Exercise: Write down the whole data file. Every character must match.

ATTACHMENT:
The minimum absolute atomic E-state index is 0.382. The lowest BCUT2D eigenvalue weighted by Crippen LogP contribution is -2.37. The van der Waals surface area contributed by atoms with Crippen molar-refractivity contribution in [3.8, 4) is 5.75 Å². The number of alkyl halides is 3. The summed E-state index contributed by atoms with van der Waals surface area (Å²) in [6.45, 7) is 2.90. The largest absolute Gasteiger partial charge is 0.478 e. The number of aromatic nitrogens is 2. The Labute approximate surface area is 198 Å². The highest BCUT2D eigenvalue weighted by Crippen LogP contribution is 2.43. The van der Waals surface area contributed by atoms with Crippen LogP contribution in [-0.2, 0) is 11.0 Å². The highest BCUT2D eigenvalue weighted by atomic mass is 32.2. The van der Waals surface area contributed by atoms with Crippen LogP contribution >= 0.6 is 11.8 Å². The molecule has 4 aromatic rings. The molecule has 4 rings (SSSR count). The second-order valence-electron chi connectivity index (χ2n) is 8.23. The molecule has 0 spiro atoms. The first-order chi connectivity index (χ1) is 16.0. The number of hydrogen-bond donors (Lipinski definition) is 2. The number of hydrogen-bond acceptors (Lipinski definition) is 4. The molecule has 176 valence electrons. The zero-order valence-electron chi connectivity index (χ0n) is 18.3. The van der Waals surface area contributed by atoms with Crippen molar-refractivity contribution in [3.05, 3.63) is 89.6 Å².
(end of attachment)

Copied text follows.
The minimum absolute atomic E-state index is 0.382. The lowest BCUT2D eigenvalue weighted by Crippen LogP contribution is -2.37. The van der Waals surface area contributed by atoms with Crippen molar-refractivity contribution in [3.8, 4) is 5.75 Å². The number of alkyl halides is 3. The summed E-state index contributed by atoms with van der Waals surface area (Å²) in [6.45, 7) is 2.90. The largest absolute Gasteiger partial charge is 0.478 e. The number of aromatic nitrogens is 2. The Labute approximate surface area is 198 Å². The highest BCUT2D eigenvalue weighted by Crippen LogP contribution is 2.43. The van der Waals surface area contributed by atoms with Crippen LogP contribution in [-0.2, 0) is 11.0 Å². The highest BCUT2D eigenvalue weighted by atomic mass is 32.2. The van der Waals surface area contributed by atoms with Crippen LogP contribution >= 0.6 is 11.8 Å². The molecule has 4 aromatic rings. The molecule has 4 rings (SSSR count). The second-order valence-electron chi connectivity index (χ2n) is 8.23. The molecule has 0 spiro atoms. The first-order chi connectivity index (χ1) is 16.0. The number of hydrogen-bond donors (Lipinski definition) is 2. The number of hydrogen-bond acceptors (Lipinski definition) is 4. The molecule has 176 valence electrons. The zero-order valence-electron chi connectivity index (χ0n) is 18.3. The van der Waals surface area contributed by atoms with Crippen molar-refractivity contribution in [3.05, 3.63) is 89.6 Å².